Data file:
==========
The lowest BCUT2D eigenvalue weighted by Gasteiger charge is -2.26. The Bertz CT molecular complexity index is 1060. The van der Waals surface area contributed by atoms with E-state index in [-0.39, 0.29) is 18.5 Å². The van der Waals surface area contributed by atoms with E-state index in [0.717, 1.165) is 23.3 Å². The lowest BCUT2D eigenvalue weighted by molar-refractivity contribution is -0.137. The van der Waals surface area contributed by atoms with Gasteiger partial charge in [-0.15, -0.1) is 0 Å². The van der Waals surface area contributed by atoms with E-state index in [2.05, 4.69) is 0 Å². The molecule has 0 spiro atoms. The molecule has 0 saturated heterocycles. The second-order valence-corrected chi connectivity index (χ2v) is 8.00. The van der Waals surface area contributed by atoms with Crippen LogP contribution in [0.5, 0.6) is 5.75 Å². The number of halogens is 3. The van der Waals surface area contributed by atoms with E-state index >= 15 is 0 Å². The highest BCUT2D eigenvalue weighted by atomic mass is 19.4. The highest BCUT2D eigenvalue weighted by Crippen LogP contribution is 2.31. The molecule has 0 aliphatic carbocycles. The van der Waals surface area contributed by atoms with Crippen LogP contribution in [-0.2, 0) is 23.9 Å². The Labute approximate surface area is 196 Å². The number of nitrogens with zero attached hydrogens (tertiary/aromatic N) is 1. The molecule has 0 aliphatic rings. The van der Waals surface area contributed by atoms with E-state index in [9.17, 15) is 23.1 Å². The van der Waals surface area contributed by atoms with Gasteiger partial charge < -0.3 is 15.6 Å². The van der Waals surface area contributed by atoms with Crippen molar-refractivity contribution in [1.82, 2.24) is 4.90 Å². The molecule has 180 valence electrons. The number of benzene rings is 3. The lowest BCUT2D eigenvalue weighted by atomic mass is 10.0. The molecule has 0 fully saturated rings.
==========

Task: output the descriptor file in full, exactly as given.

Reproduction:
The lowest BCUT2D eigenvalue weighted by Gasteiger charge is -2.26. The Bertz CT molecular complexity index is 1060. The van der Waals surface area contributed by atoms with E-state index in [-0.39, 0.29) is 18.5 Å². The van der Waals surface area contributed by atoms with E-state index in [0.717, 1.165) is 23.3 Å². The lowest BCUT2D eigenvalue weighted by molar-refractivity contribution is -0.137. The van der Waals surface area contributed by atoms with Gasteiger partial charge in [-0.15, -0.1) is 0 Å². The van der Waals surface area contributed by atoms with E-state index in [2.05, 4.69) is 0 Å². The molecule has 0 spiro atoms. The molecule has 0 saturated heterocycles. The second-order valence-corrected chi connectivity index (χ2v) is 8.00. The van der Waals surface area contributed by atoms with Crippen LogP contribution in [0.5, 0.6) is 5.75 Å². The number of halogens is 3. The van der Waals surface area contributed by atoms with E-state index >= 15 is 0 Å². The highest BCUT2D eigenvalue weighted by atomic mass is 19.4. The highest BCUT2D eigenvalue weighted by Crippen LogP contribution is 2.31. The molecule has 0 aliphatic carbocycles. The van der Waals surface area contributed by atoms with Crippen LogP contribution in [-0.2, 0) is 23.9 Å². The Labute approximate surface area is 196 Å². The number of nitrogens with zero attached hydrogens (tertiary/aromatic N) is 1. The molecule has 0 aliphatic rings. The van der Waals surface area contributed by atoms with E-state index in [9.17, 15) is 23.1 Å². The van der Waals surface area contributed by atoms with Gasteiger partial charge < -0.3 is 15.6 Å². The van der Waals surface area contributed by atoms with Crippen molar-refractivity contribution in [1.82, 2.24) is 4.90 Å². The molecule has 180 valence electrons. The number of benzene rings is 3. The lowest BCUT2D eigenvalue weighted by atomic mass is 10.0. The molecule has 0 fully saturated rings.